Another main concern regarding this proposal is that the role of the TIB is scaled-down. The proposal narrows-down the proportionality test performed by the authorisation committee regarding the aforementioned interception capability. Technical risks are excluded from their assessment regarding deployments of the hacking capability. The extension of the warrant to hack to non-target infrastructure only reaches their scrutiny in case of prolongation. And assessing the lawfulness of automated data analysis of data that is gathered with the current large scale cable interception capability would no longer be their task.

As ‘compensation’ the ex durante and ex post oversight committee CTIVD gets binding powers to stop the use of powers and/or order deletion of gathered data, over most of these capabilities. A one-sided higher appeal instance is introduced in which the minister can appeal to judgements of this oversight committee and get a second chance.

The crux lies in the power shift from the TIB to the CTIVD. This is presented as an equal shift from ex ante to ex durante and ex post that suits better to the ‘dynamic’ practice of cyber defence. But this presentation neglects the fact that ex ante oversight is important as well as best suited to prevent harm, damage and misuse. It might be in the operational interest to get a head start. But cutting off the non-operational perspective in the authorisation process takes away the protection of citizens and their rights against excessive surveillance. While the deployment of far-reaching capabilities might be in the operational interest, in a democratic rule of law this interest should always be weighed against others.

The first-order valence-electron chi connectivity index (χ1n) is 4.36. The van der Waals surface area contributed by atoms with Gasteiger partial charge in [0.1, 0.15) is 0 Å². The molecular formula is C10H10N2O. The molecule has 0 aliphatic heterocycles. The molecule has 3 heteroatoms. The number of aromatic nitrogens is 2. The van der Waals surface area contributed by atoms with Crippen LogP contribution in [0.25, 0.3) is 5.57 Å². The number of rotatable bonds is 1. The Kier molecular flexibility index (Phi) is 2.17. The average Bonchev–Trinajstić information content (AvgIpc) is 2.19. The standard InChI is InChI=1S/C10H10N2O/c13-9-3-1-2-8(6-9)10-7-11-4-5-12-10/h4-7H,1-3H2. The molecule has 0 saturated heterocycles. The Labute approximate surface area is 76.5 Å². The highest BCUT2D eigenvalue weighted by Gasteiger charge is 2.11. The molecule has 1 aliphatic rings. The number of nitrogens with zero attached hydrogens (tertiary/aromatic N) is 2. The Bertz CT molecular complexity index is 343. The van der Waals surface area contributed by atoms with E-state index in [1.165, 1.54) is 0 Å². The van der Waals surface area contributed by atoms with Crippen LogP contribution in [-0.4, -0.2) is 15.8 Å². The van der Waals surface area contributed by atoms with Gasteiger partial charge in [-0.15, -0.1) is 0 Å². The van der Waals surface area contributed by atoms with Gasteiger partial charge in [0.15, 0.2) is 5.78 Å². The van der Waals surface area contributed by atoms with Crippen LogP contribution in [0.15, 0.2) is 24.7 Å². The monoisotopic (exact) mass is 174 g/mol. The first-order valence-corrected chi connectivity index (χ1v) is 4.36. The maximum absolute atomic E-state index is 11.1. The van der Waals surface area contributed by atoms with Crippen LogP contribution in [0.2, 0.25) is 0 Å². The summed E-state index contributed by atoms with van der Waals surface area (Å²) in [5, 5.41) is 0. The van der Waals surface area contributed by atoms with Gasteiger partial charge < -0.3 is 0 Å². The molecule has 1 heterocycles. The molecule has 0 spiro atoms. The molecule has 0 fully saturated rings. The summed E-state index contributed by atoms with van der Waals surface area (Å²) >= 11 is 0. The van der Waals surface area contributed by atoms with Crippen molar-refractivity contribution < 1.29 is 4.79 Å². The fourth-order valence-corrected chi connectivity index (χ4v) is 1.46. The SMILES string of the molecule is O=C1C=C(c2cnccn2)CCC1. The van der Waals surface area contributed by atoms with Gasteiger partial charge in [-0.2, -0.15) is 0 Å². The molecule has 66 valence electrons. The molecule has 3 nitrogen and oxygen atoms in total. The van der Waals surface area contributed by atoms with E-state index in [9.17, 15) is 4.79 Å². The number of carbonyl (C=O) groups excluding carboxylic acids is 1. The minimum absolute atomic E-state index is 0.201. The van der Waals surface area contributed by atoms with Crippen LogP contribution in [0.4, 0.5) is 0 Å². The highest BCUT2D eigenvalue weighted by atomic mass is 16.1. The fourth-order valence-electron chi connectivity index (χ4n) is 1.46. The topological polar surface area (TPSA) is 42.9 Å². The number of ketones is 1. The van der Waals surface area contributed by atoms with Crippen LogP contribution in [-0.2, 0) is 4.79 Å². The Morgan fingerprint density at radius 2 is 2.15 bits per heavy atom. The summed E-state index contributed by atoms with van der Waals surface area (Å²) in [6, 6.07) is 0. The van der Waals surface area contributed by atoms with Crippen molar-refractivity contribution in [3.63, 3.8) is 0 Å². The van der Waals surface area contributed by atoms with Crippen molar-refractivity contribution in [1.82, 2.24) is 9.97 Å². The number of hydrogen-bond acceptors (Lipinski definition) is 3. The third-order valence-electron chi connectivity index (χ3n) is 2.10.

The Netherlands seems to be in a continuous reform of intelligence regulation, draining resources of civil society and fatiguing critical citizens. After citizens voiced their concerns about mass surveillance by their intelligence agencies in a referendum regarding the former reform, the newly proposed Temporary Cyberact takes it a step further. However, important information about the scale of the proposed surveillance measures are withheld from public debate as well as the legal scrutiny process, hampering an informed assessment of how infringing the proposal really is. Is obfuscation an effective strategy to push for mass surveillance powers?